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Sunday, April 05 2020 @ 04:48 pm ACST

Domestic footy up and running in NZ


Both the Auckland and Canterbury Leagues are well advanced in their seasons whilst the Wellington league will commence the first weekend in October for a short 6 game regular season before a Grand Final in early December.

The Canterbury League sees all 4 teams with a win after Round 4 with both the Eastern Blues and Christchurch Bulldogs on 3 wins each. For more see http://www.cafl.co.nz

The Auckland League after three rounds sees Waitakere Magpies undefeated, one game clear of North Shore Tigers, University Blues and Mt Roskill Saints, Both Pakuranga Panthers and Manurewa Raiders are winless rounding out the competition. For more see http://www.aafl.co.nz

From information gained at http://www.aflnz.co.nz it seems both Waikato and Otago are having organised kick-arounds this year. Whether this eventuates into any modified organised competition remains to be seen.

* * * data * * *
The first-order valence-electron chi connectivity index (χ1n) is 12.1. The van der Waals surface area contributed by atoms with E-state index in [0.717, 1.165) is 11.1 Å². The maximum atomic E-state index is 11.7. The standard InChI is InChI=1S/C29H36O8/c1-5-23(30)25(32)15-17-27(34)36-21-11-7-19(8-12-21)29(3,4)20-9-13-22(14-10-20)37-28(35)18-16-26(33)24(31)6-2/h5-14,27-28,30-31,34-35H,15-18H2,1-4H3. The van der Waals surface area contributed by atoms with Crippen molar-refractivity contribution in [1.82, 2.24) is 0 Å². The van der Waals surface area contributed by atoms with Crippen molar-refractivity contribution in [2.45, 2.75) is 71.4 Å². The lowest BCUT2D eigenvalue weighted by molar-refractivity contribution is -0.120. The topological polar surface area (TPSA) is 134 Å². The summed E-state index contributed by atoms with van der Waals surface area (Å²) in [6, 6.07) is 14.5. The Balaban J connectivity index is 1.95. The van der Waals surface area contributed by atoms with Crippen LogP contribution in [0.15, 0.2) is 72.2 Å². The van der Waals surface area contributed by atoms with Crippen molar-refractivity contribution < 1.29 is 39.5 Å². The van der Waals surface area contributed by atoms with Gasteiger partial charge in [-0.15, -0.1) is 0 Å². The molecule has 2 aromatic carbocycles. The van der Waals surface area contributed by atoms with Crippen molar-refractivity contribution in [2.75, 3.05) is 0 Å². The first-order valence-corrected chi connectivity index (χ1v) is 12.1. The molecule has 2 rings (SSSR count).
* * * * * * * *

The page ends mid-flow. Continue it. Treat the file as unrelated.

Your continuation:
All centres will be having functions to celebrate the AFL Grand Final this weekend. The Wellington League will be having a “Have a Go” session at the Poneke Clubrooms beforehand for those interested.

The NZ Leagues continue to not show any great signs of advancement in numerical terms despite the great work being done with the juniors. This was picked up in a recent article which can be read here. Hopefully through the efforts of the committed the great work done with juniors will translate into deeper competitions which were evident just over a decade ago.

Perhaps this will be the year where numbers demand that Reserves competitions resume in the major centres for 2015?


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Domestic footy up and running in NZ | 1 comments | Create New Account
The following comments are owned by whomever posted them. This site is not responsible for what they say.
Domestic footy up and running in NZ
Authored by: Brett Northey on Saturday, September 27 2014 @ 10:36 pm ACST

It's certainly a worry, especially even Auckland dropping reserves. If Aussie Rules can't prosper and ultimately have significant leagues in New Zealand as it does in Australia then the future looks a little grim.

If all the junior work done in schools in NZ turns this decline around in the next 3 or 4 years then great. If instead the focus becomes mostly on high performance athletes and there's no grassroots growth then I think the game will have blown its best chance in 100 years.

We'll be watching NZ very closely over the next few years and really hoping it goes the right way.

Brett Northey - Co-founder and Chief Editor of WFN